1 MA in Clinical Psychology, Department of Psychology, Bandar Abbas Branch, Islamic Azad University, Bandar Abbas, Iran.

2 Department of Psychology, Bandar Abbas Branch, Islamic Azad University, Bandar Abbas, Iran


Background: Anxiety disorders are the most common disorders in children that affect the psychological and social functioning of the child. Recently, researchers have used the coping cat programs (CCP) as a way to reduce anxiety disorders. Therefore the current study aimed to investigate the effectiveness of a coping cat program on symptoms of anxiety disorders in primary schools.
Method: This study was performed in a pre-test-post-test control group design. The statistical population included all children aged 8 to 11 years with anxiety disorders in five state primary schools in the second district of Bandar Abbas, Iran, in 2019. Using a questionnaire (SCAS), 32 children with anxiety disorders were selected from schools and randomly divided into control (n=16), and experimental (n=16) groups. CCP) training intervention was performed for the experimental group (for 16 sessions, twice a week for 45-minute). The control group did not receive any intervention. The participants’ anxiety was assessed in both groups, one week after the intervention by Spence Children's Anxiety Scale (SCAS). Data were analyzed through SPSS version 23.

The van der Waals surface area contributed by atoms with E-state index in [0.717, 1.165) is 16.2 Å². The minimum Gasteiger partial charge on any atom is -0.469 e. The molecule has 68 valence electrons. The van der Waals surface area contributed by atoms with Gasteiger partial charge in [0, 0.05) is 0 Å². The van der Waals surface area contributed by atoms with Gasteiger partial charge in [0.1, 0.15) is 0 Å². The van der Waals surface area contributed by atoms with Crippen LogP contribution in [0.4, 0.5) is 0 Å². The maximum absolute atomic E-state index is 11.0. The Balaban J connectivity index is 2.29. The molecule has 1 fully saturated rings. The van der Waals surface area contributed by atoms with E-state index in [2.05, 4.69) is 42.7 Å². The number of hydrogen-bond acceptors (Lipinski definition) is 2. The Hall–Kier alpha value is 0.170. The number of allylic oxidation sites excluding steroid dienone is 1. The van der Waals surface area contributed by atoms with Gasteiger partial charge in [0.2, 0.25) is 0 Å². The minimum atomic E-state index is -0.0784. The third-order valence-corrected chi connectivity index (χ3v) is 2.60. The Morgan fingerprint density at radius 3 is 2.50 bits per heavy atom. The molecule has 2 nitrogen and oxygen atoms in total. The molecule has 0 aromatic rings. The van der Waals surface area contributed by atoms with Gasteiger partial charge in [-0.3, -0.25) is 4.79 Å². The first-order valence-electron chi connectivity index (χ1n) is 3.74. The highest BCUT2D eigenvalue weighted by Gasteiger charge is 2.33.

Results: The experimental and control groups were homogeneous before intervention. The mean anxiety score in the intervention group after the coping cat program including the Separation anxiety disorder (3.56±2.09), Panic disorder (‎‎2.12±2.15), Obsessive-compulsive (3.81±2.007)‏‎, physical injury fears (4.06±3.08‏‎) was significantly lower than that in the control group (9.81±3.54), (7±3.07), (9.43±3.28), and (7.37±3.36) respectively (P <0.05).
Conclusion: The results revealed that through a 16-session intervention of recognizing the symptoms of unwanted anxiety in children and using these symptoms to apply anxiety management strategies, CCP leads to a reduction of anxiety disorders in children.